107-year-old Hope Lutheran Church honored for its place in Omaha civil rights motion | State and Regional Information

In 1946, Pastor Helmut H. Schauland became the first full-time minister called to a Black Lutheran congregation in Omaha.

Rev. Helmut H. Schauland

The Rev. Helmut H. Schauland

In the 1950s, the Church publicly worked to integrate its members.

Rev. RF Jenkins was hired by the ward in 1954 and was the first minister of the Missouri Synod of Black Lutheran Church in Nebraska District. He then co-founded the Citizens Coordinating Committee on Civil Liberties, which campaigned for the integration of the Peony Park swimming pool, fair employment, better housing and access to public housing, equal police protection and an increase in the number of black teachers.

Rev. RF Jenkins

The Rev. RF Jenkins

When news reached her that Hope Lutheran Church was on the National Register, Annette Bland knew that her late stepmother Evelyn McIntosh “looked down from heaven and smiled.”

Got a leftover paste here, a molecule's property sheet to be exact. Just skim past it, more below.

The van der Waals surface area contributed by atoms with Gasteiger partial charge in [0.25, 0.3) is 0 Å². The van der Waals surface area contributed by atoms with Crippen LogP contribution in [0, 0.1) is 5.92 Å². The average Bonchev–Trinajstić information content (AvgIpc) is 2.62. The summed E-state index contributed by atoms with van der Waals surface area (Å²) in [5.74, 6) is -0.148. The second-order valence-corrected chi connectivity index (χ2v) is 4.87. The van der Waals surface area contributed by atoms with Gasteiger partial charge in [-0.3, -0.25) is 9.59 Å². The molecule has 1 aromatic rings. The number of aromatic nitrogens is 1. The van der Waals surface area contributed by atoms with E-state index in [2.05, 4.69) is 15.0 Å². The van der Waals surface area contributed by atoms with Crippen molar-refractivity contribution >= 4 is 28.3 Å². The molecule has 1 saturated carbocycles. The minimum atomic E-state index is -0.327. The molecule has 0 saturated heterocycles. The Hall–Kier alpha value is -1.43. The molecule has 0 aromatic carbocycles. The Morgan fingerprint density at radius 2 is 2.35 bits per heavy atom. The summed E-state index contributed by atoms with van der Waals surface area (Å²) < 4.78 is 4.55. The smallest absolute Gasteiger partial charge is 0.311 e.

McIntosh’s family held services at their home before moving into the Hope Lutheran Church building in 1946. Bland, an active member of Hope Lutheran, said, “There are no words to describe the importance of seeing this story recorded.” She and a team of Church members worked together to write the nomination.

Bland hopes that the history of the Church will attract new members who will enable the Church to continue to grow and prosper.

Coupled with the historical significance of Hope Lutheran, the building itself is impressive, History Nebraska said in a press release. The church retains many of its original features, including oak throughout the sanctuary, pine floors, wooden benches, and stained glass windows. The bell is located in the original bell tower and is rung before every Sunday morning service.

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